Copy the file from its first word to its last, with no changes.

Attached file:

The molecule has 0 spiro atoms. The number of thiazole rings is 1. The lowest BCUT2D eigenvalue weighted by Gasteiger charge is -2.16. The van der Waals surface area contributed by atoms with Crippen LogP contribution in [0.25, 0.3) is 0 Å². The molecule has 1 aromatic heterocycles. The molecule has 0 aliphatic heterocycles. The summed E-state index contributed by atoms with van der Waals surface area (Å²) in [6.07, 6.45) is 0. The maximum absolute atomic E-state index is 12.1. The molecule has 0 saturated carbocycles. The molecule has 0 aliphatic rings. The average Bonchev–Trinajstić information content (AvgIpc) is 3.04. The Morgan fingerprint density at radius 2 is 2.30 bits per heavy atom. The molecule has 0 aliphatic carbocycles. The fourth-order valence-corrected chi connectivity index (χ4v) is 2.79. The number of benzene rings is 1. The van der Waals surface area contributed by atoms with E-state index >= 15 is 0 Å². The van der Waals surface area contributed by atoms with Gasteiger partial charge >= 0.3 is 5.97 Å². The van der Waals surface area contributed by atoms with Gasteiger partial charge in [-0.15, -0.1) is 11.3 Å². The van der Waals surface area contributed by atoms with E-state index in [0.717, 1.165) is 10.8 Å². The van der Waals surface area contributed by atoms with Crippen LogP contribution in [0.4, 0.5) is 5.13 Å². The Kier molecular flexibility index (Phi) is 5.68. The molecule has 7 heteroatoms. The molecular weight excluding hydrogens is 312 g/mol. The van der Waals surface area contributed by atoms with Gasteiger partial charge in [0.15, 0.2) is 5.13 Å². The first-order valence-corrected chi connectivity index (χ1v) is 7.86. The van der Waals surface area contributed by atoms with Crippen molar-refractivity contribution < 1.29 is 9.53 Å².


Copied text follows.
The molecule has 0 spiro atoms. The number of thiazole rings is 1. The lowest BCUT2D eigenvalue weighted by Gasteiger charge is -2.16. The van der Waals surface area contributed by atoms with Crippen LogP contribution in [0.25, 0.3) is 0 Å². The molecule has 1 aromatic heterocycles. The molecule has 0 aliphatic heterocycles. The summed E-state index contributed by atoms with van der Waals surface area (Å²) in [6.07, 6.45) is 0. The maximum absolute atomic E-state index is 12.1. The molecule has 0 saturated carbocycles. The molecule has 0 aliphatic rings. The average Bonchev–Trinajstić information content (AvgIpc) is 3.04. The Morgan fingerprint density at radius 2 is 2.30 bits per heavy atom. The molecule has 0 aliphatic carbocycles. The fourth-order valence-corrected chi connectivity index (χ4v) is 2.79. The number of benzene rings is 1. The van der Waals surface area contributed by atoms with E-state index >= 15 is 0 Å². The van der Waals surface area contributed by atoms with Gasteiger partial charge >= 0.3 is 5.97 Å². The van der Waals surface area contributed by atoms with Gasteiger partial charge in [-0.15, -0.1) is 11.3 Å². The van der Waals surface area contributed by atoms with E-state index in [0.717, 1.165) is 10.8 Å². The van der Waals surface area contributed by atoms with Crippen LogP contribution in [0.4, 0.5) is 5.13 Å². The Kier molecular flexibility index (Phi) is 5.68. The molecule has 7 heteroatoms. The molecular weight excluding hydrogens is 312 g/mol. The van der Waals surface area contributed by atoms with Gasteiger partial charge in [0.15, 0.2) is 5.13 Å². The first-order valence-corrected chi connectivity index (χ1v) is 7.86. The van der Waals surface area contributed by atoms with Crippen molar-refractivity contribution < 1.29 is 9.53 Å².